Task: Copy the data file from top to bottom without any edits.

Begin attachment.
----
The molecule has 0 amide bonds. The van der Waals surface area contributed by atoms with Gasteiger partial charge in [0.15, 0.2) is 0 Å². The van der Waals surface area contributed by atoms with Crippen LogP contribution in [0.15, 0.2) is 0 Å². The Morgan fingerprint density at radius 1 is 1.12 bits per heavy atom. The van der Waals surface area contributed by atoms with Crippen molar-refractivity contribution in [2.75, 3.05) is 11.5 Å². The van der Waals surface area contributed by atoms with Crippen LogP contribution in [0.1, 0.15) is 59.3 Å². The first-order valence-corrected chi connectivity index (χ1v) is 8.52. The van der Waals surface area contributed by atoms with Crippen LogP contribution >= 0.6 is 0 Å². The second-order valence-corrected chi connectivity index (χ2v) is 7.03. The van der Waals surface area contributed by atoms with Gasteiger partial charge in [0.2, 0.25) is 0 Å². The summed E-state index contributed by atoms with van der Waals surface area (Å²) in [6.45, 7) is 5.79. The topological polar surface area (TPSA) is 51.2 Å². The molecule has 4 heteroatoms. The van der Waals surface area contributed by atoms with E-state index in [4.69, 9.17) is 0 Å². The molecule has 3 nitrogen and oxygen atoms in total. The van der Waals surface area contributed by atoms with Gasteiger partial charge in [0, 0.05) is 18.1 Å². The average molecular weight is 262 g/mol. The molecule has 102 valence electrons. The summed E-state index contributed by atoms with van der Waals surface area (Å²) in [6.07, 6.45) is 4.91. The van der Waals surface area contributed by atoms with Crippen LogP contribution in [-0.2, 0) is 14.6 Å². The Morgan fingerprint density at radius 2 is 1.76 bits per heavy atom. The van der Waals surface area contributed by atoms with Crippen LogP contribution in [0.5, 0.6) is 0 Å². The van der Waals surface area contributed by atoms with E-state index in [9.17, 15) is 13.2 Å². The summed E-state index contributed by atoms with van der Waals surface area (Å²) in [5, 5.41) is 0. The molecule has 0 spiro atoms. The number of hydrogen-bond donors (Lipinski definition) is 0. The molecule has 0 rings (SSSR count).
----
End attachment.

The molecule has 0 amide bonds. The van der Waals surface area contributed by atoms with Gasteiger partial charge in [0.15, 0.2) is 0 Å². The van der Waals surface area contributed by atoms with Crippen LogP contribution in [0.15, 0.2) is 0 Å². The Morgan fingerprint density at radius 1 is 1.12 bits per heavy atom. The van der Waals surface area contributed by atoms with Crippen molar-refractivity contribution in [2.75, 3.05) is 11.5 Å². The van der Waals surface area contributed by atoms with Crippen LogP contribution in [0.1, 0.15) is 59.3 Å². The first-order valence-corrected chi connectivity index (χ1v) is 8.52. The van der Waals surface area contributed by atoms with Crippen LogP contribution >= 0.6 is 0 Å². The second-order valence-corrected chi connectivity index (χ2v) is 7.03. The van der Waals surface area contributed by atoms with Gasteiger partial charge in [0.2, 0.25) is 0 Å². The summed E-state index contributed by atoms with van der Waals surface area (Å²) in [6.45, 7) is 5.79. The topological polar surface area (TPSA) is 51.2 Å². The molecule has 4 heteroatoms. The van der Waals surface area contributed by atoms with E-state index in [4.69, 9.17) is 0 Å². The molecule has 3 nitrogen and oxygen atoms in total. The van der Waals surface area contributed by atoms with Gasteiger partial charge in [0, 0.05) is 18.1 Å². The average molecular weight is 262 g/mol. The molecule has 102 valence electrons. The summed E-state index contributed by atoms with van der Waals surface area (Å²) in [6.07, 6.45) is 4.91. The van der Waals surface area contributed by atoms with Crippen LogP contribution in [-0.2, 0) is 14.6 Å². The Morgan fingerprint density at radius 2 is 1.76 bits per heavy atom. The van der Waals surface area contributed by atoms with Crippen LogP contribution in [0.5, 0.6) is 0 Å². The van der Waals surface area contributed by atoms with E-state index in [9.17, 15) is 13.2 Å². The summed E-state index contributed by atoms with van der Waals surface area (Å²) in [5, 5.41) is 0. The molecule has 0 spiro atoms. The number of hydrogen-bond donors (Lipinski definition) is 0. The molecule has 0 rings (SSSR count).